Identifying QT prolongation from ECG impressions using natural language processing and negation detection.
ABSTRACT Electrocardiogram (ECG) impressions provide significant information for decision support and clinical research. We investigated the presence of QT prolongation, an important risk factor for sudden cardiac death, compared to the automated calculation of corrected QT (QTc) by ECG machines. We integrated a negation tagging algorithm into the KnowledgeMap concept identifier (KMCI), then applied it to impressions from 44,080 ECGs to identify Unified Medical Language System concepts. We compared the instances of QT prolongation identified by KMCI to the calculated QTc. The algorithm for negation detection had a recall of 0.973 and precision of 0.982 over 10,490 concepts. A concept query for QT prolongation matched 2,364 ECGs with precision of 1.00. The positive predictive value of the common QTc cutoffs was 6-21%. ECGs not identified by KMCI as prolonged but with QTc>450ms revealed potential causes of miscalculated QTc intervals in 96% of the cases; no definite concept query false negatives were detected. We conclude that a natural language processing system can effectively identify QT prolongation and other cardiac diagnoses from ECG impressions for potential decision support and clinical research.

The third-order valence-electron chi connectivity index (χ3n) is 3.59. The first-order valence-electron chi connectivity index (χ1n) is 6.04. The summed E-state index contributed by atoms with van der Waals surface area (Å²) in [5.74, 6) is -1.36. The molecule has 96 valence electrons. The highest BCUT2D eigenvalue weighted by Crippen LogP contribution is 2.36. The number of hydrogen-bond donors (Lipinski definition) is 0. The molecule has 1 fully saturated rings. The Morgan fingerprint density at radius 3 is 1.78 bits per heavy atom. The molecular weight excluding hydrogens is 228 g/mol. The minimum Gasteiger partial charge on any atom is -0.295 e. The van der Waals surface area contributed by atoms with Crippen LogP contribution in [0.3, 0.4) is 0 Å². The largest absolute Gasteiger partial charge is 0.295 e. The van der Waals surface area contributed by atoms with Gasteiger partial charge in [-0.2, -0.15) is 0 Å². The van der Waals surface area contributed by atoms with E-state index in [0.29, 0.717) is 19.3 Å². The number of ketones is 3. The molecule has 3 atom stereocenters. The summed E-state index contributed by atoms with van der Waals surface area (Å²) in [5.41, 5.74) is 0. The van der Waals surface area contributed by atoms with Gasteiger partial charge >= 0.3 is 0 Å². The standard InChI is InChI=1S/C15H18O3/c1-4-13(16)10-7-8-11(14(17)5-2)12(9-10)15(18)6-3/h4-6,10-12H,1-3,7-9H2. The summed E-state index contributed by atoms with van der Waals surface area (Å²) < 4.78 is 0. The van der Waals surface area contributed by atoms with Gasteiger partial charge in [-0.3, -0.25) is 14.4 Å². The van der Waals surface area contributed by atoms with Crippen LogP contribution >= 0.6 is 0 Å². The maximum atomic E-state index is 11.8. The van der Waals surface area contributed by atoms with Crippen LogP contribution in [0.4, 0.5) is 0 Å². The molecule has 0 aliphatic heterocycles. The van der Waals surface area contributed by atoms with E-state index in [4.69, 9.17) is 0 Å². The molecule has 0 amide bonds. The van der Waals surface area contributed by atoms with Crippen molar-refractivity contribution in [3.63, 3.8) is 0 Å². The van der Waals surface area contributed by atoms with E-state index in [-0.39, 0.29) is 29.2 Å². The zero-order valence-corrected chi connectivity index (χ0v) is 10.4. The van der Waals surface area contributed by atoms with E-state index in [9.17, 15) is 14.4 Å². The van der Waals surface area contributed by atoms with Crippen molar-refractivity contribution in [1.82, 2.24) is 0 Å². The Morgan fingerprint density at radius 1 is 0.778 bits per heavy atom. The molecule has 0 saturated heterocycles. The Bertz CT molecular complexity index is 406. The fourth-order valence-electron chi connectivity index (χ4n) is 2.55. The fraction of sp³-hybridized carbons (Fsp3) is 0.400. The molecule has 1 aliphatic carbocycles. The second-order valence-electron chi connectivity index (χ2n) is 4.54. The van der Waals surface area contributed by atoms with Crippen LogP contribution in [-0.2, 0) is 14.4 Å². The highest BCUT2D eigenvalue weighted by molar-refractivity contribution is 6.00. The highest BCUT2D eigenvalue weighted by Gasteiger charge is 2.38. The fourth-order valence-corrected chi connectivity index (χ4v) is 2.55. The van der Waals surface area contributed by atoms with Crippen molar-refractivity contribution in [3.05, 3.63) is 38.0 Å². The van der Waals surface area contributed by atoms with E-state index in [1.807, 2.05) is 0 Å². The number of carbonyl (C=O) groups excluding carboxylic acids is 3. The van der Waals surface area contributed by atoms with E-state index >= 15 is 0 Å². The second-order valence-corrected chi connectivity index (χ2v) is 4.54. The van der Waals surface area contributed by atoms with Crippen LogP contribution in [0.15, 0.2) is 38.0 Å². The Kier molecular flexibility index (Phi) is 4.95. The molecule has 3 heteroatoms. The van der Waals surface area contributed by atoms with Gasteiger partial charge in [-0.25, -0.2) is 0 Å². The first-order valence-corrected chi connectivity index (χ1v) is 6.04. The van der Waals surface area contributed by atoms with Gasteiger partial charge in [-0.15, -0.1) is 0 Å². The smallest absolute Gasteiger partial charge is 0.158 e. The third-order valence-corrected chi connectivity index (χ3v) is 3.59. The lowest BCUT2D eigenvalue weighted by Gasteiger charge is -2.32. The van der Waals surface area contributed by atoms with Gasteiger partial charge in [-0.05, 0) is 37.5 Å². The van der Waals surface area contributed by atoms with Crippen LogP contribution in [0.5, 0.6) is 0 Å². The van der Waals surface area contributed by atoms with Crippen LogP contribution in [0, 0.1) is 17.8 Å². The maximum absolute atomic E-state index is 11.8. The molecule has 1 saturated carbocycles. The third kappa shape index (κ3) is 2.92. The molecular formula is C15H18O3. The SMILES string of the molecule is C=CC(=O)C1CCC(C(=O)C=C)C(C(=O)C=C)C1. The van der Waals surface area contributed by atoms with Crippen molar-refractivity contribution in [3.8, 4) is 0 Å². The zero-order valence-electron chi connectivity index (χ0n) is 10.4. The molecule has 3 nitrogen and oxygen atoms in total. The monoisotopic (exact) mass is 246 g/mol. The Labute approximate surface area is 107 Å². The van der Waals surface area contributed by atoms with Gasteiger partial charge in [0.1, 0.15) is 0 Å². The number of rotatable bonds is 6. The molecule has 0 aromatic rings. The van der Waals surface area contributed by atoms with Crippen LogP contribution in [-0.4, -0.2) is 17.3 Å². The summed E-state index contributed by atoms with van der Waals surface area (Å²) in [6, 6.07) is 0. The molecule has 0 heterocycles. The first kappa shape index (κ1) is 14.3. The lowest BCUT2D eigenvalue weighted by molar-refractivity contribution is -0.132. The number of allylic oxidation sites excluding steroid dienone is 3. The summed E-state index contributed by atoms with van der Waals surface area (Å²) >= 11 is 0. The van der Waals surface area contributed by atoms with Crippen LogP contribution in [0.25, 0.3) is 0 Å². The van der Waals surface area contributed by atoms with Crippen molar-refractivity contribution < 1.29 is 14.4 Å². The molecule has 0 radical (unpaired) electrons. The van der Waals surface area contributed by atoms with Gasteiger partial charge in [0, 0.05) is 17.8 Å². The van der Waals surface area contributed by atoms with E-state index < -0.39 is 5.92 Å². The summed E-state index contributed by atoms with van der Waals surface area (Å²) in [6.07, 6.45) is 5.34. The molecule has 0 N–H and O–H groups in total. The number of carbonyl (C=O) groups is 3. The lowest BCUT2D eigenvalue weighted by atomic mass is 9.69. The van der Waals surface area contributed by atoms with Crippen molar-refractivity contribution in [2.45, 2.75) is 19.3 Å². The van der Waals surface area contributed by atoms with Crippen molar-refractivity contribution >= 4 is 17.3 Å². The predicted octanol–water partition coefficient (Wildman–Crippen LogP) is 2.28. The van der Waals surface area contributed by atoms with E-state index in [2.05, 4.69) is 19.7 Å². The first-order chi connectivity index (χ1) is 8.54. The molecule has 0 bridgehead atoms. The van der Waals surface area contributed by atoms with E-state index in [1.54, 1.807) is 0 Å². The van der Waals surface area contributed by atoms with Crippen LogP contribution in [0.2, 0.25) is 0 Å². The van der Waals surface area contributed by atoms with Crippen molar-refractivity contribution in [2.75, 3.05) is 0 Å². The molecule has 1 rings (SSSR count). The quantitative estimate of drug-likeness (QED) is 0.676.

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ABSTRACT: The majority of clinical symptoms are stored as free text in the clinical record, and this information can inform clinical decision support and automated surveillance efforts if it can be accurately processed into computer interpretable data. We developed rule-based algorithms and evaluated a natural language processing (NLP) system for infectious symptom detection using clinical narratives. Training (60) and testing (444) documents were randomly selected from VA emergency department, urgent care, and primary care records. Each document was processed with NLP and independently manually reviewed by two clinicians with adjudication by referee. Infectious symptom detection rules were developed in the training set using keywords and SNOMED-CT concepts, and subsequently evaluated using the testing set. Overall symptom detection performance was measured with a precision of 0.91, a recall of 0.84, and an F measure of 0.87. Overall symptom detection with assertion performance was measured with a precision of 0.67, a recall of 0.62, and an F measure of 0.64. Among those instances in which the automated system matched the reference set determination for symptom, the system correctly detected 84.7% of positive assertions, 75.1% of negative assertions, and 0.7% of uncertain assertions. This work demonstrates how processed text could enable detection of non-specific symptom clusters for use in automated surveillance activities.International Journal of Medical Informatics 03/2012; 81(3):143-56. DOI:10.1016/j.ijmedinf.2011.11.005 · 2.72 Impact Factor